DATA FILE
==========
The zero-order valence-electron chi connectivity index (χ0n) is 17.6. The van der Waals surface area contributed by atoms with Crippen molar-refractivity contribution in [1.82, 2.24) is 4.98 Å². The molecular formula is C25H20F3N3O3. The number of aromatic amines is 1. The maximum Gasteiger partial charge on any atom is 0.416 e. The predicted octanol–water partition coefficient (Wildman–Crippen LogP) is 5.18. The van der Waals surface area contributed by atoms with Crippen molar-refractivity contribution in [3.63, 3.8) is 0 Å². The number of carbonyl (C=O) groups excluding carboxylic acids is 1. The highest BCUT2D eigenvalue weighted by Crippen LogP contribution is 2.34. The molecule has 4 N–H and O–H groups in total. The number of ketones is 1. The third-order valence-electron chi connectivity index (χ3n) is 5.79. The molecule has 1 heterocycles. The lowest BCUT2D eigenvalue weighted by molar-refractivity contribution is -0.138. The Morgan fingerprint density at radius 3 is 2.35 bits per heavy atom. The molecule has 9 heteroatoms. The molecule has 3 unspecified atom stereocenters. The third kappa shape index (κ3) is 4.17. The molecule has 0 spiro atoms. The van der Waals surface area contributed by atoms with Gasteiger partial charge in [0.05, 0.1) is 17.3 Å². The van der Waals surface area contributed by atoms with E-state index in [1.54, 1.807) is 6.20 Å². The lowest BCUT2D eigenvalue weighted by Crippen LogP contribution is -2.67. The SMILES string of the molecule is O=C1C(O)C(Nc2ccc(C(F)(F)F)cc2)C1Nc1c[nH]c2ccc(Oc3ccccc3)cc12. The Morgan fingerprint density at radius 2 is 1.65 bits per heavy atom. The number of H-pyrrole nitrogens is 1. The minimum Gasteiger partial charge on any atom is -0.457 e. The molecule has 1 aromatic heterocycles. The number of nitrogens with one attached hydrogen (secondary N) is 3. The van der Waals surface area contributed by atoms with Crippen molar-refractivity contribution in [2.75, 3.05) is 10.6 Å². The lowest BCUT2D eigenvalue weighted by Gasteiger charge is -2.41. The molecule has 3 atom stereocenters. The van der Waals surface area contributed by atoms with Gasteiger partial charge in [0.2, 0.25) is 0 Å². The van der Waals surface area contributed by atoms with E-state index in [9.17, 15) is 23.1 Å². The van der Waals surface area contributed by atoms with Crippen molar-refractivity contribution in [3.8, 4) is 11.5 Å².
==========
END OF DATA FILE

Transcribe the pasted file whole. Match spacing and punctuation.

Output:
The zero-order valence-electron chi connectivity index (χ0n) is 17.6. The van der Waals surface area contributed by atoms with Crippen molar-refractivity contribution in [1.82, 2.24) is 4.98 Å². The molecular formula is C25H20F3N3O3. The number of aromatic amines is 1. The maximum Gasteiger partial charge on any atom is 0.416 e. The predicted octanol–water partition coefficient (Wildman–Crippen LogP) is 5.18. The van der Waals surface area contributed by atoms with Crippen molar-refractivity contribution in [3.63, 3.8) is 0 Å². The number of carbonyl (C=O) groups excluding carboxylic acids is 1. The highest BCUT2D eigenvalue weighted by Crippen LogP contribution is 2.34. The molecule has 4 N–H and O–H groups in total. The number of ketones is 1. The third-order valence-electron chi connectivity index (χ3n) is 5.79. The molecule has 1 heterocycles. The lowest BCUT2D eigenvalue weighted by molar-refractivity contribution is -0.138. The Morgan fingerprint density at radius 3 is 2.35 bits per heavy atom. The molecule has 9 heteroatoms. The molecule has 3 unspecified atom stereocenters. The third kappa shape index (κ3) is 4.17. The molecule has 0 spiro atoms. The van der Waals surface area contributed by atoms with Gasteiger partial charge in [0.05, 0.1) is 17.3 Å². The van der Waals surface area contributed by atoms with E-state index in [1.54, 1.807) is 6.20 Å². The lowest BCUT2D eigenvalue weighted by Crippen LogP contribution is -2.67. The SMILES string of the molecule is O=C1C(O)C(Nc2ccc(C(F)(F)F)cc2)C1Nc1c[nH]c2ccc(Oc3ccccc3)cc12. The Morgan fingerprint density at radius 2 is 1.65 bits per heavy atom. The number of H-pyrrole nitrogens is 1. The minimum Gasteiger partial charge on any atom is -0.457 e. The molecule has 1 aromatic heterocycles. The number of nitrogens with one attached hydrogen (secondary N) is 3. The van der Waals surface area contributed by atoms with Crippen molar-refractivity contribution in [2.75, 3.05) is 10.6 Å². The lowest BCUT2D eigenvalue weighted by Gasteiger charge is -2.41. The molecule has 3 atom stereocenters. The van der Waals surface area contributed by atoms with Gasteiger partial charge in [0.2, 0.25) is 0 Å². The van der Waals surface area contributed by atoms with E-state index in [9.17, 15) is 23.1 Å². The van der Waals surface area contributed by atoms with Crippen molar-refractivity contribution in [3.8, 4) is 11.5 Å².